My hands were fisted, so ready to break his jaw. “I’m not like you. I don’t pick on people more pathetic than me.”
He laughed. “Oh, Gavin. You act like you were some great son.”
I had to walk away from this. Had to. “I’d appreciate it if you would leave,” I said, and headed back toward the chapel.
“You’re just a chip off the old block,” he called after me. “No sense denying it.”
I kept walking.
When I entered the room, Corabelle looked up from the coffin. “He’s in the wrong pajamas!”
“It’s okay, baby,” her mother said. “The duck ones are just as lovely.”
I didn’t really want to approach the box that held Finn, the lid open and a spray of purple hyacinths covering the lower half.
But I did. He looked nothing like he had in the hospital. His cheeks were colored pink, his mouth stitched closed. They had rearranged his lips to sit more naturally together, even though they had been formed to the tube when we held him that last time.
The pajamas were slightly too big, tucked beneath him. I was sure if I could see his legs, the footed part would dangle off the end. But I said none of this. “I think there are more ducks than frogs in the ocean.”
Corabelle laid her head on my shoulder, and I relaxed. This was just a ritual. A bit of time to pass. Maybe when it was behind us, she would be better. Maybe I would figure out something to say.
The minister came in with his black suit and white collar, a pale face topped with scant wisps of blond hair. “Lovely boy,” he said, gazing down at the coffin, and I wondered how many babies he had seen in boxes.
“Thank you for coming,” Mrs. Rotheford said.
“Of course. I understand the other grandparents are here?” He looked around.
“Not if I have anything to do about it.” My voice was a growl, and Corabelle lifted her head to gaze at me.
“Family is the most important part at times like these,” the minister said.
“There’s Alaina and sweet June,” Mrs. Rotheford said, turning to the back of the room.
My sister ran forward and crashed into Corabelle’s mother. “Daddy says I’m not an auntie anymore.”
This seemed to make Corabelle waver, and I steadied her as her body swayed.
“Of course you’re an auntie,” Mrs. Rotheford said, looking at my mother questioningly.
Mom waved her handkerchief. “You know Robert.”
“Can you see Finn?” Mrs. Rotheford asked June. “Do you want to?”
June shook her head, still buried in the folds of the dress.
Mrs. Rotheford patted her back. “That’s okay.” She looked past me, then tensed. I knew before I turned around what she was seeing.
“Robert,” she said. “Good to see you.”
He didn’t answer, stopping at the end of the rows of chairs. If he said something nasty about Finn, he would be dead. I would kill him. I would not spare a single blow.
“Don’t you have a jacket, boy?” he said. “You’re running around such a solemn occasion looking like a bum.”
“Robert,” Mom said. “Don’t start.”
He took off his own jacket and tossed it at me. I would have let it hit the floor, but Corabelle watched with such wounded eyes that I caught it in one hand.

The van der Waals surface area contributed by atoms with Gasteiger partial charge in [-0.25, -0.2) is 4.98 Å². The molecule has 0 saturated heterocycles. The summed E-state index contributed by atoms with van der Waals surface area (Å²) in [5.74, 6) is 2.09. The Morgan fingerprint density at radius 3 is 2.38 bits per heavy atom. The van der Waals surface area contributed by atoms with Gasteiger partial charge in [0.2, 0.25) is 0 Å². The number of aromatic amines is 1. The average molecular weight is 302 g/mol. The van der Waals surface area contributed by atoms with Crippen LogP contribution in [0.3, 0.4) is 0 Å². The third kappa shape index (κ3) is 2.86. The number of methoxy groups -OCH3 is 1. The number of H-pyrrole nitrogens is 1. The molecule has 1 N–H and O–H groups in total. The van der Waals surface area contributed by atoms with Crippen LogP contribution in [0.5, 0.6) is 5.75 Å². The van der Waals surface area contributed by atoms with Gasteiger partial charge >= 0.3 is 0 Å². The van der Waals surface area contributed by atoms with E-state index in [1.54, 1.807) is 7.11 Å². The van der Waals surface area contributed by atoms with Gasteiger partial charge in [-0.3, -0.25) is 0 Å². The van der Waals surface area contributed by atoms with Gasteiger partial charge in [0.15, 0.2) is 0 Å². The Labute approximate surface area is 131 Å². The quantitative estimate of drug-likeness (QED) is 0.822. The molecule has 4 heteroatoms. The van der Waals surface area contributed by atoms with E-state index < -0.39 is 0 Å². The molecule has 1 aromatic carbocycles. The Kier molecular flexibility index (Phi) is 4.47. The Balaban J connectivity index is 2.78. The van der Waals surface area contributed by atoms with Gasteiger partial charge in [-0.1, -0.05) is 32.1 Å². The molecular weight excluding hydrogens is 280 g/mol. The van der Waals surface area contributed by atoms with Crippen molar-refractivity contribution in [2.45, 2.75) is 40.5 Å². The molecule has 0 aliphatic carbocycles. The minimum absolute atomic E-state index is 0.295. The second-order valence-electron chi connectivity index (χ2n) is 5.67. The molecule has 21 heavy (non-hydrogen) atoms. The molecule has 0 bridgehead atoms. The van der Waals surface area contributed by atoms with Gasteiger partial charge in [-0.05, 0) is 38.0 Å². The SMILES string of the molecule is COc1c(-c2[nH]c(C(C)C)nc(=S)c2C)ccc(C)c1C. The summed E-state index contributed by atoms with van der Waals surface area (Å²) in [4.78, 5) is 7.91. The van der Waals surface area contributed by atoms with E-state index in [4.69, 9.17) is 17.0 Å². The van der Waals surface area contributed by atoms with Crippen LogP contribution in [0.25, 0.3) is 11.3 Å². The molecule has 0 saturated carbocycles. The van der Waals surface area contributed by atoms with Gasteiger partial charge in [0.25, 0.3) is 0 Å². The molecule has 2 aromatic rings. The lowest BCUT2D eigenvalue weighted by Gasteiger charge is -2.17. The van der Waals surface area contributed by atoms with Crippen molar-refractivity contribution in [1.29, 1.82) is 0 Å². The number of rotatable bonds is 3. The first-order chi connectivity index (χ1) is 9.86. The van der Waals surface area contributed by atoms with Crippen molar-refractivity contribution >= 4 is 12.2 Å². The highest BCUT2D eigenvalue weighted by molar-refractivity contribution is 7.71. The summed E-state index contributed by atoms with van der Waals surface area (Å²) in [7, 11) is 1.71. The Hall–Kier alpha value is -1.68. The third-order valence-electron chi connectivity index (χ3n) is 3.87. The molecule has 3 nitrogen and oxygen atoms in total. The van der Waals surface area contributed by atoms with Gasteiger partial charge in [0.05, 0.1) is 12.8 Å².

“Well, put it on,” he said.
I looked to Corabelle for what to do. She just stared up at me, worried, I knew, about my father’s explosive moods.
“It’ll be nice, Gavin,” Mrs. Rotheford said, her hand still on my sister’s dark head.
I shoved an arm into one of the sleeves, repulsed by the smell of my father’s cologne on the collar. He smirked at me as I shrugged it on. “Looks like you need to grow into it, son.”
The shoulders were too wide, making me look like a kid playing dress-up.
“Now, now,” the minister said. “Let’s go over the parts of the service.”
He droned on, but I didn’t pay the least bit of attention. Corabelle focused on his every word, concentrating, I knew, because it was easier than thinking.
The room had no windows, just partitions between sections to make the chapel bigger or smaller to match the crowd. We didn’t expect many people to be here for Finn, just a few neighbors and classmates maybe.
The minister closed his book with a snap. “And that’s when we’ll do the slide show,” he said. “The soundman will play the song you picked out, and the parents and grandparents will leave first.”
My father sat on one of the chairs, popping his knuckles.
“Let’s go find a cookie,” Mom said, tugging June along. “Robert, you could probably use something to drink.”
“I’ll say,” he said, jumping up out of the chair.
Mom flashed him a look that said, “Don’t start.”
At least he never knocked her or June around. If he did, I would have buried him before I was twelve or died trying. Mom always accepted his explanations for my discipline, as he called it. She preferred patching me up to trying to get in his way.
When they were gone, I sank onto one of the seats, not sure I was up for comforting anyone, deep in my own hole.
Mrs. Rotheford tried to lead Corabelle away from the casket, but she refused, saying, “When they close the lid, I will never see him again!”
The minister patted her back. Mr. Rotheford stepped forward from his spot by the podium and pulled his wife close. I knew I should go up there, do something, be there for her, but the familiar buzz was coursing through me, anger simmering, trying to spew out.
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